This cod is so, so yummy and fairly simple to prepare. My husband liked it so much, he had thirds :). Kids loved it too! I used to make this recipe all the time with all-purpose flour. I switched to almond flour and it tastes just as good. I used filet sized pieces, but you can easily cut the fish into strips to make fish sticks. Ask the seafood department at your grocery store to do this for you to save more time in the kitchen.
The amazing thing about Alaskan cod is that it only has 0.4 grams of total fat, which makes it virtually fat-free, yet such a large percentage of the fat is in the form of omega-3 fatty acids. Omega-3 fatty acids are essential because your body needs them but can’t make them on its own, thus they must be obtained through your diet. They reduce your risk of developing cardiovascular disease by preventing inflammation, reducing cholesterol and other fats in the blood stream and helping you maintain a normal blood pressure.
You will only find vitamin B-12 in animal-based foods, and Alaskan cod is one of the best sources. Vitamin B-12 is essential for the normal development of red blood cells and hemoglobin, and it keeps your nerves working properly. It may also keep your heart healthy by removing the amino acid homocysteine from the blood; high levels of homocysteine are associated with cardiovascular disease. (Source)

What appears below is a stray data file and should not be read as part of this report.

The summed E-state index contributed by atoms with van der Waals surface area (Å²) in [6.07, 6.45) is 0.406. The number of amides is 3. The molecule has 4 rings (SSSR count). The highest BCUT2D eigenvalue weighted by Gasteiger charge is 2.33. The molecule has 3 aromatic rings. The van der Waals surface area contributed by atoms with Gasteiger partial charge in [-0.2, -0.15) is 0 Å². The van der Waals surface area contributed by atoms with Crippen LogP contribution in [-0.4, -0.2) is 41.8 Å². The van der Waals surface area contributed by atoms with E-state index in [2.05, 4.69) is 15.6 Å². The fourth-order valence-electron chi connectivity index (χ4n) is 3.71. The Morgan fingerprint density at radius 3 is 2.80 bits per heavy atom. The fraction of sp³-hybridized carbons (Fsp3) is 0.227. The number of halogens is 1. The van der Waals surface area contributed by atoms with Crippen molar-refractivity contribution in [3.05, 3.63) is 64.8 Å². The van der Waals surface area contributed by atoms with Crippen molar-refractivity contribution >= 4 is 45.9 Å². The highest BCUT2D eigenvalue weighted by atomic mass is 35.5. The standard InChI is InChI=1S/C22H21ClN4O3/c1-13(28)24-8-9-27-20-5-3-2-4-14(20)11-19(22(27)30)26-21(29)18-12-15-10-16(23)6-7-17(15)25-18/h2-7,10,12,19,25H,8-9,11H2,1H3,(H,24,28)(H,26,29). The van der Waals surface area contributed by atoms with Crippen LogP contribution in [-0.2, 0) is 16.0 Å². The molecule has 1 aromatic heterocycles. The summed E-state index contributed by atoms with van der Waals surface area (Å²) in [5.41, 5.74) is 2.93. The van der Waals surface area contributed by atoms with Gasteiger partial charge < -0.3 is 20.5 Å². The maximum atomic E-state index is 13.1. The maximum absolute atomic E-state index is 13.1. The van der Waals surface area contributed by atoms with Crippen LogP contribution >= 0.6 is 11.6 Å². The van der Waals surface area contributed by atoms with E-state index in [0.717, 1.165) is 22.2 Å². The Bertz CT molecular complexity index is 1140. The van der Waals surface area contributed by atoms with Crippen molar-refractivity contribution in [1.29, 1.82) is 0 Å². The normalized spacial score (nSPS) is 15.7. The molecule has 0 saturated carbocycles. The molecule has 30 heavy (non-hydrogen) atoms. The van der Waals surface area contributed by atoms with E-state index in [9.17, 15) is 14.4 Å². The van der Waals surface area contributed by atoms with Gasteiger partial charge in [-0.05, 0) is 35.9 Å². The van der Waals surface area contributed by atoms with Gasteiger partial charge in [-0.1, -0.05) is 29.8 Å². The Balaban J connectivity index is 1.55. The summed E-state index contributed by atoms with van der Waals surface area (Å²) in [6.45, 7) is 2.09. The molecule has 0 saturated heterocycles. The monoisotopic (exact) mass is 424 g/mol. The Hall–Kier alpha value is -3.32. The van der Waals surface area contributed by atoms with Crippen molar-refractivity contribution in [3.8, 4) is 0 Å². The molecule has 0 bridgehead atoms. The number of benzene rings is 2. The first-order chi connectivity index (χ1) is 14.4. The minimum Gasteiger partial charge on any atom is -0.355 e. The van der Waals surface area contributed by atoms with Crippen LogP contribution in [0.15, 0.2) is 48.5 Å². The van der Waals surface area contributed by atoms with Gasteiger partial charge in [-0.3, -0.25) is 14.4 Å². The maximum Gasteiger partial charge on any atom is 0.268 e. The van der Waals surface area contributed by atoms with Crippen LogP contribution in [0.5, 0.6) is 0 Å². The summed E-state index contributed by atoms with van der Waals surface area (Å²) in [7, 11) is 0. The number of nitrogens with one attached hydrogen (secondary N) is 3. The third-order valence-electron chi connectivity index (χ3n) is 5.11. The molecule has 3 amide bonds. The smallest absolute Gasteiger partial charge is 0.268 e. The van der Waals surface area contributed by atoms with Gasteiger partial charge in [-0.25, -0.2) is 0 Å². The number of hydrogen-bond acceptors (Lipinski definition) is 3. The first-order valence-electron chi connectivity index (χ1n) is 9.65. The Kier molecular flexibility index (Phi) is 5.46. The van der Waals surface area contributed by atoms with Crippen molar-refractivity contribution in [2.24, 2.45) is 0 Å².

Seafood in general plays an important role in a balanced diet. Many types are high in omega-3 fatty acids, which help boost immunity and reduce the risk of heart disease, stroke, cancer and other ailments. However, some fish also contain toxin levels that can pose certain health risks if eaten too frequently.
Seafood contaminants include metals (such as mercury, which affects brain function and development), industrial chemicals (PCBs and dioxins) and pesticides (DDT). These toxins usually originate on land and make their way into the smallest plants and animals at the base of the ocean food web. As smaller species are eaten by larger ones, contaminants are concentrated and accumulated. Large predatory fish—like swordfish and sharks—end up with the most toxins. You can minimize risks by choosing seafood carefully.
Seafood Watch provides recommendations for the safest seafood. These recommendations are science-based, peer reviewed, and use ecosystem-based criteria. Check out their Super Green List and learn more about mercury in seafood on the EDF website.
Lemon Butter Baked Cod
- 1 lb cod fillets
- 1/4 cup ghee/organic butter, melted
- 2 tbsp lemon juice
- 1/2 cup almond flour
- 1/2 teaspoon salt
- 1/8 teaspoon black pepper
1. Preheat oven to 350 ℉.
2. Combine butter and lemon juice in a small, shallow bowl.
3. In another shallow bowl, combine almond flour, salt and pepper.
4. Dip fish into butter mixture and then coat with flour mixture.
5. Place fish in ungreased square baking dish.
6. Pour remaining butter mixture over fish.
7. Cook uncovered in 350 degree oven until fish flakes easily with fork, 25-30 minutes.
8. Serve with lemon wedges.
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